Weekly Top 10 List: Top 10 Topics That Belong on Progressives' Homework Assignment
Posted by Suzanne Nossel
Most of us seem to agree that progressives need a clear set of ideas that can attract wide support in order to fuel a foreign policy platform that gains traction (there’s some ferment over whether such ideas should be thought of as an ends or a means – to me the answer is both).
We should take the next year or so to formulate ideas in each of these areas, and then work to syndicate them across the constituencies that matter - the military, the unions, the left, interested ethnic groups, business, moderate and independent voters, etc. We won’t get broad agreement in all areas, but if we can forge some new ground in 5-6 (including #10) we’ll be well ahead of where we are now.
This isn't a list of all issues that matter. In some areas – like the war on terror, the Mideast peace process and intelligence reform – change is so fast that platforms agreed now risk irrelevancy by the time the public debate refocuses on foreign policy (sometime in 2007, is my guess). As Derek has touched on here, I think progressives have an idea how they’d approach Europe.
There are areas – I would count armed intervention as one – that we must continue to talk about, but where I don’t think fixed policies necessarily have a whole lot of influence over how specific situations get handled. There are other questions, like the treatment of veterans, where we can do a whole lot better than conservatives without having to forge brand new policy ground.
Here are some ideas where some more homework could make a big difference. I invite commentators to add their own to the list.
1. Non-Proliferation. Too often, progressives seem reduced to arguing over the size shape of the negotiation table on these issues, rather than laying out a clear alternative to policies that are flagging. (see this exchange on North Korea from the first 2004 Presidential debate) This Carnegie Commission Report offers some useful new thinking to get the ball rolling.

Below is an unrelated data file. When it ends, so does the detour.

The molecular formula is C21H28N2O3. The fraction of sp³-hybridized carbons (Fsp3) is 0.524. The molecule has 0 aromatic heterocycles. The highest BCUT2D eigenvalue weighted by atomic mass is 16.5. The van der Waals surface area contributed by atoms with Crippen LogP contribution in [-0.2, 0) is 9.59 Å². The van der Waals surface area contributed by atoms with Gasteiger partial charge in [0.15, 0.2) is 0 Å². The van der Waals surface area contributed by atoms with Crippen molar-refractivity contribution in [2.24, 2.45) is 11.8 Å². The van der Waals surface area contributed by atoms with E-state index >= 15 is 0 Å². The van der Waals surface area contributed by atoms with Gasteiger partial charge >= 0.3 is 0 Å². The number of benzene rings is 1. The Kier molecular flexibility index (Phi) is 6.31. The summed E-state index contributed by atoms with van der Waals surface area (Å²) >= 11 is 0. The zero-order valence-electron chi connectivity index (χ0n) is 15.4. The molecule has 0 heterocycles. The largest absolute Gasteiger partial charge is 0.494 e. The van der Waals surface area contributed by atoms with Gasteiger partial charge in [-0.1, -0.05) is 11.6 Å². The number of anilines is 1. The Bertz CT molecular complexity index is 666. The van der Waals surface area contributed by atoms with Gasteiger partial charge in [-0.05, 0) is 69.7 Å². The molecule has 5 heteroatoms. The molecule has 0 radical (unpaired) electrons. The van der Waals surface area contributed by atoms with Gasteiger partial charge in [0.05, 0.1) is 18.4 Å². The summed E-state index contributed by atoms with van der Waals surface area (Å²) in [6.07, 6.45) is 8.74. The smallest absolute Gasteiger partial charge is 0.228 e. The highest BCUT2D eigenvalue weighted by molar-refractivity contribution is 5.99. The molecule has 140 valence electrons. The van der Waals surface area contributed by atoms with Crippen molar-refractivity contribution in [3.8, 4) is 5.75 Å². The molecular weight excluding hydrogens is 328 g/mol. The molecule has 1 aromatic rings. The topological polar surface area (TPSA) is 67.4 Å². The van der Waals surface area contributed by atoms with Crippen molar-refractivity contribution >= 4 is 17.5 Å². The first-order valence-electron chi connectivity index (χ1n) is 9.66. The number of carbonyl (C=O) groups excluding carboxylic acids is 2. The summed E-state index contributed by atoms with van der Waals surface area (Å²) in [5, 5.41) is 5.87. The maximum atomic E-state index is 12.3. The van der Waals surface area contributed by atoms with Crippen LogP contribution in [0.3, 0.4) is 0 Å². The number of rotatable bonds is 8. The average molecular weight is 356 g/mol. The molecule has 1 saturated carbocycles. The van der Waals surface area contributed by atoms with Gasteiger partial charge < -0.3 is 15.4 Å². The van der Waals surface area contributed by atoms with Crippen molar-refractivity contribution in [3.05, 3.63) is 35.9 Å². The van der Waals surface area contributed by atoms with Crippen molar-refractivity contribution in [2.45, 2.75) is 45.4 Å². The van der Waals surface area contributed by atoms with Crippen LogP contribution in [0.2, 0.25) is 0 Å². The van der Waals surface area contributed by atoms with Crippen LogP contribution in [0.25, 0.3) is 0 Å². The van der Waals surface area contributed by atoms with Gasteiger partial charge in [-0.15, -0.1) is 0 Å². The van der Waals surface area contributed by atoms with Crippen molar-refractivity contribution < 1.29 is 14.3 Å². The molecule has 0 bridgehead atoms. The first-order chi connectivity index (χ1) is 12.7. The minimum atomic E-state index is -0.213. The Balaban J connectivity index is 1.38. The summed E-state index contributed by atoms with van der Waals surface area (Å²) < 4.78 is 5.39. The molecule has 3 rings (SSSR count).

2. Trade. We’ve begun to discuss here and here, and we all seem to agree that policy is stalled. Tom Friedman’s new book describes what we are up against, essentially tens of thousands of Indian programmers and call center entrepreneurs who are a lot hungrier than we are. The new issue of Foreign Affairs reports that we’ve slipped to 13th in the global ranking for Internet Development, an area that helped us survive the last big economic dislocation a decade ago. The direction needed (new engines for job growth, much broader and better supported retraining and restructuring initiatives, realistic labor and environmetnal standards, etc.) is obvious though the details will be devilish. Unions will need to get involved or their fears of irrelevancy will become reality. I read this short piece by Gene Sperling on the topic a while ago and still like it.
3. China. While the Bush Administration has antagonized traditional allies and racked up record trade deficits, the Chinese economy is growing at a record pace (though some think its in for a fall, there’s also a sneaking suspicion the Chinese may be able to sustain it) , and the government is shoring up relations with smaller allies and trading partners throughout Asia, isolating Japan. Meanwhile its hard to escape the conclusion that U.S. influence in the region is gradually waning, which may be precisely what the Chinese were hoping to accomplish. Progressives need a clear strategy for how we will play in Asia.